Then there was the threshing of grain with flails, but as I remember, there was the so-called treadmill. It was a machine in the yard, which was turned by a walking horse. The treadmill worked more efficiently and faster. I just felt sorry for the poor animal.
We didn't have many toys, but we enjoyed everything we got. I remember on the feast of St. Nicholas (Św. Mikołaj), finding gingerbread biscuits in colourful, shiny paper under my pillow.
We ate the gingerbreads and put the wrappings in a book to smooth them out for making Christmas tree decorations. We made them ourselves. In our family, the older siblings did this, but I also had something to do - making straw toys, clowns out of blown eggshells with colourful caps, paper baubles known as hedgehogs and chains of coloured paper. To the delight of us children, they also hung sweets, tiny biscuits and even colourful apples on the tree. The Christmas tree was dressed early on Christmas Eve in secret from the children who would see it for the first time for the Christmas Eve celebrations.
There was no agricultural machinery. Ploughs and horse-drawn harrows were used to cultivate the fields. Cereals were sown and potatoes and vegetables were planted by hand. Scythes and sickles were used to harvest cereals. Workers from a nearby village were hired to work in the field and grow vegetables. Even today, after 80 years, I remember how working women sang wistful Ukrainian dumki. I really enjoyed listening to them, and I still remember one.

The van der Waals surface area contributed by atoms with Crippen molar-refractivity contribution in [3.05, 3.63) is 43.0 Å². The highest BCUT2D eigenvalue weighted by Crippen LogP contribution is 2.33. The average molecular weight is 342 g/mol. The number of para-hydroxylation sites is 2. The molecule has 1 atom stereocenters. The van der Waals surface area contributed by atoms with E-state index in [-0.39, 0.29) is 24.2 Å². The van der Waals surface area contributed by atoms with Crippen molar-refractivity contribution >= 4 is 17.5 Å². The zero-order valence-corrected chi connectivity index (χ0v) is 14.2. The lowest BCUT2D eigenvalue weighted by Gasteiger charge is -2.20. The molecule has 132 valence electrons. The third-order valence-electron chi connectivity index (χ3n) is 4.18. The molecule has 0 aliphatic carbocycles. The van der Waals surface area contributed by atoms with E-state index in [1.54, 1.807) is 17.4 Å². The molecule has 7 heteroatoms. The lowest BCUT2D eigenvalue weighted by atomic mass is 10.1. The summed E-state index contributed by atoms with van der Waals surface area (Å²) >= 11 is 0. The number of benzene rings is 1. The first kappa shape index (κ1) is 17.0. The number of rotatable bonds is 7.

Paper hedgehog bauble
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Kresy Family group
THE GRZYBOWSKI FAMILY
ii. LIFE IN KRESY
Fate dictated that both families end up in the same place. Stanisław and Ewa met and in 1922 they got married in Kołodno. They arranged a loan and bought land in the district of Krzemieniec near the village of Rześniówka. In total, 14 settlers bought plots near this village.
Their beginnings were very difficult because they started from scratch and without any support. However, they did it. They built a house and outbuildings: a barn, a stable, a cowshed, a pigsty and a henhouse. All the buildings were thatched. Fortunately, exploratory digging located spring water that enabled them to build a well.